Investors’ Top Income Property Financing Questions – Part 2: self-employment

by Dalia Barsoum on 22 Jul 2020

As mortgage brokers specializing in income property financing, we receive hundreds of questions from investors across the country in regards to various aspects relating to financing income properties.

In this series, we answer the common questions we come across:

QUESTION 2: If I am self-employed: what type of financing can I expect for income properties?

As a self-employed client who is looking to invest in Real Estate, you have options; even if your business (Corporation or sole proprietorship) has been around for less than 2 years.

If you are financing a residential property (1 – 4 units):

  • The first route is with the banks.  In order for the banks to use income from self-employment, they need to see that you have been in business for a minimum of two years.

If you meet that criterion, then what you paid yourself from the business over the two years of operations in the forms of dividends / T4 / Shareholder loans (or a combination of) will determine what you qualify for.

Some banks consider 5 and 6 unit properties as residential and will also apply such rule.

Some banks offer business for self-programs for incorporated businesses, where they would supplement the income you paid yourself from the business with some income from the corporation if the corporation reported a profit over a two years’ period.

If you qualify under these programs then, you can purchase or refinance a rental at 80% loan to value, 30-year amortization at low rates.

It is also worth mentioning that in order to fund a deal with a bank as a self-employed client: you must pay all personal taxes owing to CRA before closing. No installment payments are permitted and you cannot use funds from refinancing with the bank to pay CRA.

  • If the first bank route is not workable, then an alternative (“B”) lender route is an option for you. A “B” lender is not a private lender.

What is cool with alternative lenders is:

  1. They will consider self-employment income with as little as three months in business
  2. They do not care what you report on your personal tax returns from your business, whether or not you filed taxes and whether or not you owe taxes to CRA.
  3. They calculate your income by annualizing the deposits you are making in your business account and deducting some reasonable expenses given the line of business you are in. This method is referred to as “The Stated Income Method”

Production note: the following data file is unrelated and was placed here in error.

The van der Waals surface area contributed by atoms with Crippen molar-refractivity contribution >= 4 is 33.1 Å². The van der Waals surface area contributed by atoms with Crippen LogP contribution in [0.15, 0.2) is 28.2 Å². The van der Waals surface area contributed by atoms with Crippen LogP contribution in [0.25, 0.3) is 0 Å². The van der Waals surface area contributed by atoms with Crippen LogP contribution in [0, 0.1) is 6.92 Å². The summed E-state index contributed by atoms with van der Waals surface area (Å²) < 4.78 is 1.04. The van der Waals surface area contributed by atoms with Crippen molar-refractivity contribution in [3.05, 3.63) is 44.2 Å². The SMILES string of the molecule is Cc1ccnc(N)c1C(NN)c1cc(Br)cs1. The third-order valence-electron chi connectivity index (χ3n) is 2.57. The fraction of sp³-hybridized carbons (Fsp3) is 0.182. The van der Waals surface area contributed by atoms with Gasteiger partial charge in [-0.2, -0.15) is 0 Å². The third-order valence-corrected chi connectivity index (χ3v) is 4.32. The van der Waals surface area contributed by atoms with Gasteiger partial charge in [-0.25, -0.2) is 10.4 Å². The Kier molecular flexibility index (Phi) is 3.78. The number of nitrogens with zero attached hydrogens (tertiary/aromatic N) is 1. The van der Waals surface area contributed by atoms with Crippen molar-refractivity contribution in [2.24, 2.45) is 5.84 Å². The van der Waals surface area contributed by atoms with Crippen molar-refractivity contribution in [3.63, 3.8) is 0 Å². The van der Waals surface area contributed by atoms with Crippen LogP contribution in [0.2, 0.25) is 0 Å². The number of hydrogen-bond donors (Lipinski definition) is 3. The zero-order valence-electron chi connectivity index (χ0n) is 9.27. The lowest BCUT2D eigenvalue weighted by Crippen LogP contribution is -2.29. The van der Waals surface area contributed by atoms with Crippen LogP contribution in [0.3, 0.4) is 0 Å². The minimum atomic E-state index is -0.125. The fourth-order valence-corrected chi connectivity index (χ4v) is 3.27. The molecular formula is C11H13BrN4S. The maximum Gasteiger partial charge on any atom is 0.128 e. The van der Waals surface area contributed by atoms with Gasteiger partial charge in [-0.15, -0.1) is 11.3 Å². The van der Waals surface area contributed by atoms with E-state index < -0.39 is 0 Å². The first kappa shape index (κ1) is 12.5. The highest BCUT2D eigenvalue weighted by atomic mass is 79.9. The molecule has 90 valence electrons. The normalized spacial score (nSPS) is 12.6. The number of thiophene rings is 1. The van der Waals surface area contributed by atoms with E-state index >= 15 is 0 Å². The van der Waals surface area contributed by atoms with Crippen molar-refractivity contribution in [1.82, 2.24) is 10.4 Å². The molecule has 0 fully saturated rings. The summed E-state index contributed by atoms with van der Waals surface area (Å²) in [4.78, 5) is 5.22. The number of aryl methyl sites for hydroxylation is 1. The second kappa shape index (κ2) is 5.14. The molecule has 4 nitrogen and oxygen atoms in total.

B lenders are generally a lot more particular about the location of the property compared to a bank (A) lender.

1 – 4 unit properties qualify with the B lenders generally at 75% loan to value but can go up to 80% loan to value in major markets. 30-year amortization is also offered on rental properties.

The rates are about 1% higher than the banks and the B lenders charge a lender fee (on closing as a lump sum) , equal to 1% of the mortgage amount.

Despite the higher cost of borrowing: B lenders are a great alternative for self-employed clients who do not pay themselves enough income at the personal level from the business to qualify with the banks.

  • The third route for self-employed clients is a commercial route, which entails working with lenders that focus primarily on the property being financed without consideration to the client’s personal or business income and with or without considering the rental income from other properties the client holds. Under such an option, the property / portfolio qualifies for the loan based on the property and/or portfolio Rental income and expenses and you can expect a 25-year amortization and higher costs in regards to arranging a loan, including higher appraisal costs and lender / broker fees; which vary on a deal by deal case.

As qualified mortgage brokers specializing in income property financing and in self-employed mortgages, Streetwise Mortgages can help you plan the optimal amount of income to pay yourself from your business to qualify for the best financing given your investment plans.

Dalia Barsoum is president and principal broker at Streetwise Mortgages and a regular columnist for Canadian Real Estate Wealth. She leads an award-winning team of mortgage advisors offering strategic income property and portfolio advice to Real Estate investors across Ontario.

Click here to set up a complimentary planning session with Dalia or Streetwise Mortgage Advisor.

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